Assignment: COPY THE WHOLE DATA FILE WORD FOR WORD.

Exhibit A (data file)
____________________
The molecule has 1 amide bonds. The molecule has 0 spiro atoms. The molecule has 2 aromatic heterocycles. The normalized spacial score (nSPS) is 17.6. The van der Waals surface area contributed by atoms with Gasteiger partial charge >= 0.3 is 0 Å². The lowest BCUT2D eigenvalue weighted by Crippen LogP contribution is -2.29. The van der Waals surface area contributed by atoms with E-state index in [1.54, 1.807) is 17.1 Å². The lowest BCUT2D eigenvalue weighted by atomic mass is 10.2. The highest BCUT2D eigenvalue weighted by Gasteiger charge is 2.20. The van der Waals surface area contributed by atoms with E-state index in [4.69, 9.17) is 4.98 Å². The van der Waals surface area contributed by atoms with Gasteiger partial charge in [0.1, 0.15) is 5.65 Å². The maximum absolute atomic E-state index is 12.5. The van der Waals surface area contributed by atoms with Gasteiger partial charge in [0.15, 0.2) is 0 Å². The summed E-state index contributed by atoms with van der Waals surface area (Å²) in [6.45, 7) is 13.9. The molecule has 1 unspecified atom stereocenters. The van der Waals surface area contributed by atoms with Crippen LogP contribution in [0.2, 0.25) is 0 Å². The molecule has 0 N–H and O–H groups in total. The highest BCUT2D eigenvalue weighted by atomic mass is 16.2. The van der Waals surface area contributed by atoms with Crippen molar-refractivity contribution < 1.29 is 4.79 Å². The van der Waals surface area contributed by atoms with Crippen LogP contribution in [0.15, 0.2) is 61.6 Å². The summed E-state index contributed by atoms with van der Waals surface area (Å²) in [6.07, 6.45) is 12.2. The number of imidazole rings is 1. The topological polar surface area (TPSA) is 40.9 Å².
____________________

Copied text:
The molecule has 1 amide bonds. The molecule has 0 spiro atoms. The molecule has 2 aromatic heterocycles. The normalized spacial score (nSPS) is 17.6. The van der Waals surface area contributed by atoms with Gasteiger partial charge >= 0.3 is 0 Å². The lowest BCUT2D eigenvalue weighted by Crippen LogP contribution is -2.29. The van der Waals surface area contributed by atoms with E-state index in [1.54, 1.807) is 17.1 Å². The lowest BCUT2D eigenvalue weighted by atomic mass is 10.2. The highest BCUT2D eigenvalue weighted by Gasteiger charge is 2.20. The van der Waals surface area contributed by atoms with E-state index in [4.69, 9.17) is 4.98 Å². The van der Waals surface area contributed by atoms with Gasteiger partial charge in [0.1, 0.15) is 5.65 Å². The maximum absolute atomic E-state index is 12.5. The van der Waals surface area contributed by atoms with Gasteiger partial charge in [0.15, 0.2) is 0 Å². The summed E-state index contributed by atoms with van der Waals surface area (Å²) in [6.45, 7) is 13.9. The molecule has 1 unspecified atom stereocenters. The van der Waals surface area contributed by atoms with Crippen LogP contribution in [0.2, 0.25) is 0 Å². The molecule has 0 N–H and O–H groups in total. The highest BCUT2D eigenvalue weighted by atomic mass is 16.2. The van der Waals surface area contributed by atoms with Crippen molar-refractivity contribution < 1.29 is 4.79 Å². The van der Waals surface area contributed by atoms with Crippen LogP contribution in [0.15, 0.2) is 61.6 Å². The summed E-state index contributed by atoms with van der Waals surface area (Å²) in [6.07, 6.45) is 12.2. The number of imidazole rings is 1. The topological polar surface area (TPSA) is 40.9 Å².